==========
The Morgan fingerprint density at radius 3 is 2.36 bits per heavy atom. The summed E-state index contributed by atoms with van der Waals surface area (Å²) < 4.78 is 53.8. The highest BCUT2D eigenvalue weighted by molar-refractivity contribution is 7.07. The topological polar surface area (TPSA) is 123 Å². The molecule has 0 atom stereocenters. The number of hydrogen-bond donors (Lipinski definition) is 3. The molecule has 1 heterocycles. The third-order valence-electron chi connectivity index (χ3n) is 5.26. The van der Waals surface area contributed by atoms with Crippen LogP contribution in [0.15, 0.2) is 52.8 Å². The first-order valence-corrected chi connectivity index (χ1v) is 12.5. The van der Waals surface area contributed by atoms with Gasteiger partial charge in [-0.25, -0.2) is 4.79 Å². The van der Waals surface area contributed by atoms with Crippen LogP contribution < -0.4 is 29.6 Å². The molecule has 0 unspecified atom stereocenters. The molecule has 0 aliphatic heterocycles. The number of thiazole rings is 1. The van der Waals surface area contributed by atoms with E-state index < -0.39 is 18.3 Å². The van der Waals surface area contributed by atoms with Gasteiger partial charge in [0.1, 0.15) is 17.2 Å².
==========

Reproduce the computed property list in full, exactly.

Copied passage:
The Morgan fingerprint density at radius 3 is 2.36 bits per heavy atom. The summed E-state index contributed by atoms with van der Waals surface area (Å²) < 4.78 is 53.8. The highest BCUT2D eigenvalue weighted by molar-refractivity contribution is 7.07. The topological polar surface area (TPSA) is 123 Å². The molecule has 0 atom stereocenters. The number of hydrogen-bond donors (Lipinski definition) is 3. The molecule has 1 heterocycles. The third-order valence-electron chi connectivity index (χ3n) is 5.26. The van der Waals surface area contributed by atoms with Crippen LogP contribution in [0.15, 0.2) is 52.8 Å². The first-order valence-corrected chi connectivity index (χ1v) is 12.5. The van der Waals surface area contributed by atoms with Gasteiger partial charge in [-0.25, -0.2) is 4.79 Å². The van der Waals surface area contributed by atoms with Crippen LogP contribution < -0.4 is 29.6 Å². The molecule has 0 unspecified atom stereocenters. The molecule has 0 aliphatic heterocycles. The number of thiazole rings is 1. The van der Waals surface area contributed by atoms with E-state index < -0.39 is 18.3 Å². The van der Waals surface area contributed by atoms with Gasteiger partial charge in [0.1, 0.15) is 17.2 Å².